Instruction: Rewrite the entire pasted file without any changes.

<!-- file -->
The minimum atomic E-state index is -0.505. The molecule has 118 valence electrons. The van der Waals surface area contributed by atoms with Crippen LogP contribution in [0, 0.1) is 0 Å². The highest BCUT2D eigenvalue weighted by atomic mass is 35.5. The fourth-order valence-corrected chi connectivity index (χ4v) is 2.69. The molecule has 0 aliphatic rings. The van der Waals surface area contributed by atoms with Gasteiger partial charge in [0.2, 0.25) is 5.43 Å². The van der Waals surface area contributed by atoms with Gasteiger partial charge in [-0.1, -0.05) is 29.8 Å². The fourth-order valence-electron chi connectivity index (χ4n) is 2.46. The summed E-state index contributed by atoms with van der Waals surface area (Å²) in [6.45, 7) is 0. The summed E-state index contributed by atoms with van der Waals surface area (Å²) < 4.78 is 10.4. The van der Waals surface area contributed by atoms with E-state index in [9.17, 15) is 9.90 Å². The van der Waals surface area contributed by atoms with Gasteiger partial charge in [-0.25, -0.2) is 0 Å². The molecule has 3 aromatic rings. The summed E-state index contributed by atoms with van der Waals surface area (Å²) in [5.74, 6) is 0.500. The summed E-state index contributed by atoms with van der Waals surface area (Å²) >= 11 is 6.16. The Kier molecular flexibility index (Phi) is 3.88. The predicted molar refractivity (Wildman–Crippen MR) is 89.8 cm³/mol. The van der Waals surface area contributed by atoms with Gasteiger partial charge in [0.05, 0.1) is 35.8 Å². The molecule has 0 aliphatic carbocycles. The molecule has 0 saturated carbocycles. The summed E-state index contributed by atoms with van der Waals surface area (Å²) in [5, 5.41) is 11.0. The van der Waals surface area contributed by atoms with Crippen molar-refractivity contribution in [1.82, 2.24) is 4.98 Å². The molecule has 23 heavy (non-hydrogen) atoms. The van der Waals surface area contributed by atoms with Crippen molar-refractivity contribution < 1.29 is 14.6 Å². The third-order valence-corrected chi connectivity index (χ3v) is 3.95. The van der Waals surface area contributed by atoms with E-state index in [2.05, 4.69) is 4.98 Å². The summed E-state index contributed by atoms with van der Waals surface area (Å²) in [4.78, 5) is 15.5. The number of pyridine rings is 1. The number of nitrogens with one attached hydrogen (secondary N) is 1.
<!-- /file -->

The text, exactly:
The minimum atomic E-state index is -0.505. The molecule has 118 valence electrons. The van der Waals surface area contributed by atoms with Crippen LogP contribution in [0, 0.1) is 0 Å². The highest BCUT2D eigenvalue weighted by atomic mass is 35.5. The fourth-order valence-corrected chi connectivity index (χ4v) is 2.69. The molecule has 0 aliphatic rings. The van der Waals surface area contributed by atoms with Gasteiger partial charge in [0.2, 0.25) is 5.43 Å². The van der Waals surface area contributed by atoms with Gasteiger partial charge in [-0.1, -0.05) is 29.8 Å². The fourth-order valence-electron chi connectivity index (χ4n) is 2.46. The summed E-state index contributed by atoms with van der Waals surface area (Å²) in [6.45, 7) is 0. The summed E-state index contributed by atoms with van der Waals surface area (Å²) < 4.78 is 10.4. The van der Waals surface area contributed by atoms with E-state index in [9.17, 15) is 9.90 Å². The van der Waals surface area contributed by atoms with Gasteiger partial charge in [-0.25, -0.2) is 0 Å². The molecule has 3 aromatic rings. The summed E-state index contributed by atoms with van der Waals surface area (Å²) in [5.74, 6) is 0.500. The summed E-state index contributed by atoms with van der Waals surface area (Å²) >= 11 is 6.16. The Kier molecular flexibility index (Phi) is 3.88. The predicted molar refractivity (Wildman–Crippen MR) is 89.8 cm³/mol. The van der Waals surface area contributed by atoms with Gasteiger partial charge in [0.05, 0.1) is 35.8 Å². The molecule has 0 aliphatic carbocycles. The molecule has 0 saturated carbocycles. The summed E-state index contributed by atoms with van der Waals surface area (Å²) in [5, 5.41) is 11.0. The van der Waals surface area contributed by atoms with Crippen molar-refractivity contribution in [1.82, 2.24) is 4.98 Å². The molecule has 23 heavy (non-hydrogen) atoms. The van der Waals surface area contributed by atoms with Crippen molar-refractivity contribution < 1.29 is 14.6 Å². The third-order valence-corrected chi connectivity index (χ3v) is 3.95. The van der Waals surface area contributed by atoms with E-state index in [2.05, 4.69) is 4.98 Å². The summed E-state index contributed by atoms with van der Waals surface area (Å²) in [4.78, 5) is 15.5. The number of pyridine rings is 1. The number of nitrogens with one attached hydrogen (secondary N) is 1.